“Unforgotten” makes a case for decency

www.nytimes.com/2021/07/09/arts/television/review-unforgotten-pbs.html?

Review: ‘Unforgotten’ Makes the Case for Decency

In its fourth season on “Masterpiece,” the cold-case drama keeps its delicate balance of mystery, melodrama and compassion.

Sanjeev Bhaskar, left, and Nicola Walker in the new season of “Unforgotten,” a “Masterpiece” series on PBS.
Sanjeev Bhaskar, left, and Nicola Walker in the new season of “Unforgotten,” a “Masterpiece” series on PBS.Credit…Mainstreet Pictures

By Mike HaleJuly 9, 2021UnforgottenNYT Critic’s Pick

During four seasons on ITV, the British police drama “Unforgotten”has slowly and quietly built an audience and a reputation, an appropriate method for a show in which the main characters rarely raise their voices and are immediately ashamed of themselves when they do. (The show’s six-episode fourth season begins on Sunday on PBS’s “Masterpiece.”)

That’s not to say that the two cops who lead a London cold-case squad, Cassie Stuart and Sunny Khan — beautifully and harmoniously played by Nicola Walker and Sanjeev Bhaskar — are pushovers. Cassie is anxious and awkward but also dogged and more than a little self-righteous. Sunny is a peacemaker and a loyal deputy, but he’s also a natural-born skeptic with a biting sense of humor.

What they have in common is decency, a quality that “Unforgotten,” to a greater degree than any other show I can think of, takes as its central value. As the squad works to identify the bodies of long-dead victims and figure out how they died, the brutal messiness of the stories the team uncovers is balanced, and in some sense redeemed, by their compassion and meticulousness. (Lending the proceedings an extra touch of formality is the British term for cold cases: historical crimes.)

“Unforgotten” is also familiar: at once a comfortably formulaic British mystery and a somber, elegiac melodrama, though a particularly well-made version of each. Season 4 begins with the ritual discovery of the corpse — in this case a headless, handless young man found in a scrap yard. At the same time, in short, cryptic scenes, we’re shown the people whose lives are about to be thrown into chaos by the surfacing of the 30-year-old crime: a woman biking across Cambridge to visit her domineering mother, a middle-aged man checking out the teenage girls in Southall as he brings his mum a Mother’s Day present, a couple in the Peak District mildly disagreeing over money.

The gradual revelation of who these people are and of the connections among them is one of the show’s pleasures. There is also the slow but sure progress of the investigation, in which the slightness of the clues (the serial number of a freezer, an outdated candy wrapper, a football club tattoo) and the constant frustrations (witnesses deceased, homes torn down) make the eventual deductions that much more satisfying.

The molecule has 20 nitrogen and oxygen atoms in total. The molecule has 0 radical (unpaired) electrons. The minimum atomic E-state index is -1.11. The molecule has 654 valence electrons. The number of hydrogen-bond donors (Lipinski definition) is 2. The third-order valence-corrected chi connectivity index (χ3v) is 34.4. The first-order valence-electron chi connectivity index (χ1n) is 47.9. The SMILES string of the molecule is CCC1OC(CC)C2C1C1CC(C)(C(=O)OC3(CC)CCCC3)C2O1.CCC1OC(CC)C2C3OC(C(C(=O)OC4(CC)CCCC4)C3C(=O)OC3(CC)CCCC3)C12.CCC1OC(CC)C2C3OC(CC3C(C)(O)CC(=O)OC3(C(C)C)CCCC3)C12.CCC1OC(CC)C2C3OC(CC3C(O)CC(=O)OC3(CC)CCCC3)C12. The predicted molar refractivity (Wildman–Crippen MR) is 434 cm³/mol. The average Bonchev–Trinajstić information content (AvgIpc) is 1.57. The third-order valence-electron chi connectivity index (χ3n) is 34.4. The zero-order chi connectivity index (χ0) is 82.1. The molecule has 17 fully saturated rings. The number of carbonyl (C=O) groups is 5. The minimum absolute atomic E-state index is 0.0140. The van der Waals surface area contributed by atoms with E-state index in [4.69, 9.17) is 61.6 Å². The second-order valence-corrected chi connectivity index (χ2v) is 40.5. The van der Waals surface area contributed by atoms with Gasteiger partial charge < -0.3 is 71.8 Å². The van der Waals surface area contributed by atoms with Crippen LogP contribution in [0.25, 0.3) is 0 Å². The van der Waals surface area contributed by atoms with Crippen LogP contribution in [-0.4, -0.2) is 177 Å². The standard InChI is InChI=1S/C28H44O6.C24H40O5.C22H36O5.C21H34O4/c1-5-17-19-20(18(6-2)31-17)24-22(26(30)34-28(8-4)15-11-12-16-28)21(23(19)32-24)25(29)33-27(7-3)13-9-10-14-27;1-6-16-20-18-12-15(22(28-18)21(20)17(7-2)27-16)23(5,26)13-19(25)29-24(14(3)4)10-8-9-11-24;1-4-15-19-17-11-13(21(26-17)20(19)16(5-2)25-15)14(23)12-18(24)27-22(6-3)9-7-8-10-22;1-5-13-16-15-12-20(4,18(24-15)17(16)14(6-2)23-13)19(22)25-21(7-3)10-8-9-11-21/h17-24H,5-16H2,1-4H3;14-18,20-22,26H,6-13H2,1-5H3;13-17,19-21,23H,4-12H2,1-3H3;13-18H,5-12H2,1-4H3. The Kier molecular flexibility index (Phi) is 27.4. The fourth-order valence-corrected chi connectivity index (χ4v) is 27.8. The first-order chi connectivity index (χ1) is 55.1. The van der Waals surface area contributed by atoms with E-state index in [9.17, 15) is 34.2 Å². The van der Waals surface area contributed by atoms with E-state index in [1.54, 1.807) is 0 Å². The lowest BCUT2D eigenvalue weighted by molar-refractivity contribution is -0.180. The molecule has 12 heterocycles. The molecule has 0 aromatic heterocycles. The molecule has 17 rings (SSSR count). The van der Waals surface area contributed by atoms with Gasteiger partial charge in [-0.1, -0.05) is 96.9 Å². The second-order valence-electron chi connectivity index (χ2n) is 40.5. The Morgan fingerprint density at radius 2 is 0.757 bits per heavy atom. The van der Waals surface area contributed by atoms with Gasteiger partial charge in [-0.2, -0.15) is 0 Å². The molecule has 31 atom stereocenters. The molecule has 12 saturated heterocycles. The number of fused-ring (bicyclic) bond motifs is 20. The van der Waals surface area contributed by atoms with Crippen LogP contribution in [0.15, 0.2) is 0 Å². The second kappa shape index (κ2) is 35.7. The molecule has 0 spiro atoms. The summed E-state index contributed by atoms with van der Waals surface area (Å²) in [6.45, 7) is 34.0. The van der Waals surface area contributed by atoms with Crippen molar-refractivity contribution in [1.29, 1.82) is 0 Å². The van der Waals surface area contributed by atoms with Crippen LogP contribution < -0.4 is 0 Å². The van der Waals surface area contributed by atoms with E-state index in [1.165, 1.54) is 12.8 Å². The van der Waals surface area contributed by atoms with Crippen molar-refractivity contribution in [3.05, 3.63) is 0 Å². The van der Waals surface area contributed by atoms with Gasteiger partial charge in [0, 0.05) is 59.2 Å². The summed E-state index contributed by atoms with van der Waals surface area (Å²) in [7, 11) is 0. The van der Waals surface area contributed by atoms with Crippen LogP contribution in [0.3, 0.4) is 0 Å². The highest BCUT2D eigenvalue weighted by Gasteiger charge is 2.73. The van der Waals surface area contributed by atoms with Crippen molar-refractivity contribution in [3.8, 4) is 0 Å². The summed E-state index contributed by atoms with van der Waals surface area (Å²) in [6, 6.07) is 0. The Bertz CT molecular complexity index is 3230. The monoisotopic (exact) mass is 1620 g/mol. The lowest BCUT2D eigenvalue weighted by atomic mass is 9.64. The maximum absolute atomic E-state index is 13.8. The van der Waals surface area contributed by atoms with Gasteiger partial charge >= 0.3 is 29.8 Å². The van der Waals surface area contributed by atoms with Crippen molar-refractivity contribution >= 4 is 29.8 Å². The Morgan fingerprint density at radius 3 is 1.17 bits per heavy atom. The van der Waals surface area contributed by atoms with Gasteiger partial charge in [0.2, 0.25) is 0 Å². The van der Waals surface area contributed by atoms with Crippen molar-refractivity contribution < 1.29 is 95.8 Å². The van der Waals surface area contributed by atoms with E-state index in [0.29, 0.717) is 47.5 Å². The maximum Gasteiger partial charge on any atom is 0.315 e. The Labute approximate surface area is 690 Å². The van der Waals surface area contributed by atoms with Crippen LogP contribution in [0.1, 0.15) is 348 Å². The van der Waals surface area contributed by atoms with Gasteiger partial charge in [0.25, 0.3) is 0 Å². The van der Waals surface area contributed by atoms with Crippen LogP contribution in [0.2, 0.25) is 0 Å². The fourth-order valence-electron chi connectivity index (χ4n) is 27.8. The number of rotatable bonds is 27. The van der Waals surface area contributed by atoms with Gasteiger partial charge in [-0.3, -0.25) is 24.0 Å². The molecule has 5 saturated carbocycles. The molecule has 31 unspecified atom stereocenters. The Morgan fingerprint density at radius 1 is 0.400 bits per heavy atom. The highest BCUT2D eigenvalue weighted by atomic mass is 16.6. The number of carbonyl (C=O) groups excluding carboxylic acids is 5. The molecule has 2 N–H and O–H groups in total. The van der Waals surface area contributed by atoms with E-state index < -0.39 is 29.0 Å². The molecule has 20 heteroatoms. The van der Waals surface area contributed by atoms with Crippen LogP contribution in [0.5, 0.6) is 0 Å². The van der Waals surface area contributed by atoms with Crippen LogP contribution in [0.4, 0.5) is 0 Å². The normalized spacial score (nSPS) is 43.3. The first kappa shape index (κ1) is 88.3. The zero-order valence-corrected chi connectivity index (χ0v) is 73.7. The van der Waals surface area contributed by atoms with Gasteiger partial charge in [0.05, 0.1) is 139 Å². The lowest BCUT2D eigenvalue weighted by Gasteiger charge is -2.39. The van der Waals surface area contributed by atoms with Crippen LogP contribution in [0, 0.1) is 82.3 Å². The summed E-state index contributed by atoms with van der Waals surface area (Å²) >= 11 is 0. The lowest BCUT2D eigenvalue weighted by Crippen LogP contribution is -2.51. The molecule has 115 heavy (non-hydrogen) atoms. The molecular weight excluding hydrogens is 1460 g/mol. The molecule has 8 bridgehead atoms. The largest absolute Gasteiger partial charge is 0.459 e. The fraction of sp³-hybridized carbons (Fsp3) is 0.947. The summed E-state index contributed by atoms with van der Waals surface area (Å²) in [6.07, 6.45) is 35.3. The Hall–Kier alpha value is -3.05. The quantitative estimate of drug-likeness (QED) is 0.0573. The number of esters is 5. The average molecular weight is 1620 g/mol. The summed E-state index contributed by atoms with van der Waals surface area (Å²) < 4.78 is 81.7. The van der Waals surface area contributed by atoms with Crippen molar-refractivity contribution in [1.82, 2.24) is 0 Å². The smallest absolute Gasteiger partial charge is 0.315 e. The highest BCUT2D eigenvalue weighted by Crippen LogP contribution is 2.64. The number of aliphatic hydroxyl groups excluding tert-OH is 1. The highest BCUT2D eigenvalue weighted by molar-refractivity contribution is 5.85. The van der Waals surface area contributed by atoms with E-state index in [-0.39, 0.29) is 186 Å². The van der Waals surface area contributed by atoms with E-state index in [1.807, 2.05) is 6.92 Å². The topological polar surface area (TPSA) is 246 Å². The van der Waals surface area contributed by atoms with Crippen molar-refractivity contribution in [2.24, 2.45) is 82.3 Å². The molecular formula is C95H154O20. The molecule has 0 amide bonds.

Along with these typical elements of the crime drama, the show’s creator and writer, Chris Lang, and its director, Andy Wilson, use the cold-case framework to add a distinctive and, when the show is at its best, powerful element of domestic drama. Cassie and Sunny’s job is to take people back to what was most likely a terrible time in their lives, and to tear down the facades and false narratives they’ve built up over years.

To do that, the detectives need to take the journey as well, at some cost to their own peace of mind. There’s always a family being tested or torn apart; the only one that can be counted on to hang together is the one in the squad room. (The show’s portrayal of its police officers is unabashedly positive; if that doesn’t sit well, you may take some solace that the suspects in the new season turn out to be cops, too.)

Season 4 begins with the team unsettled — Cassie, rattled by the grim revelations of previous cases, has been on leave for more than a year and wants to quit the force. She’s just short of the 30 years she needs for her pension, however, and that requires her to come back for at least one more case. That premise provides good occasions for Lang and Wilson to show off the greatest strength of the series: the pitch-perfect performances of Walker and Bhaskar. It’s pure pleasure watching Cassie confront a police functionary with exquisite passive-aggressiveness and then meet Sunny for a gripe session during which, distractedly but inevitably, she begins to think through the new case. “Still got it,” Sunny says as she hurries away.

The relaxed and intimate teamwork of Walker and Bhaskar is reason enough to watch “Unforgotten,” and in the story around them Lang has generally avoided both the overt sentimentality and the sensationalism that bring down most shows of this type. He has a good ear for dialogue and a good sense for plot, and has kept a delicate balance between mournfulness and the excitement of investigation.

Until, that is, the end of the new season, when he throws in a twist — don’t Google the British reviews if you don’t want to know — that’s out of step with the show, and torpedoes the final episode. Given the ethos of “Unforgotten,” worst of all is that the episode trivializes the solution to the mystery and distracts us from the humanity of the victim, things Cassie and Sunny would never do. A fifth season has been ordered, and with luck this was a one-hour glitch.

Mike Hale is a television critic. He also writes about online video, film and media. He came to The Times in 1995 and worked as an editor in Sports, Arts & Leisure and Weekend Arts before becoming a critic in 2009. @mikehalenyt 

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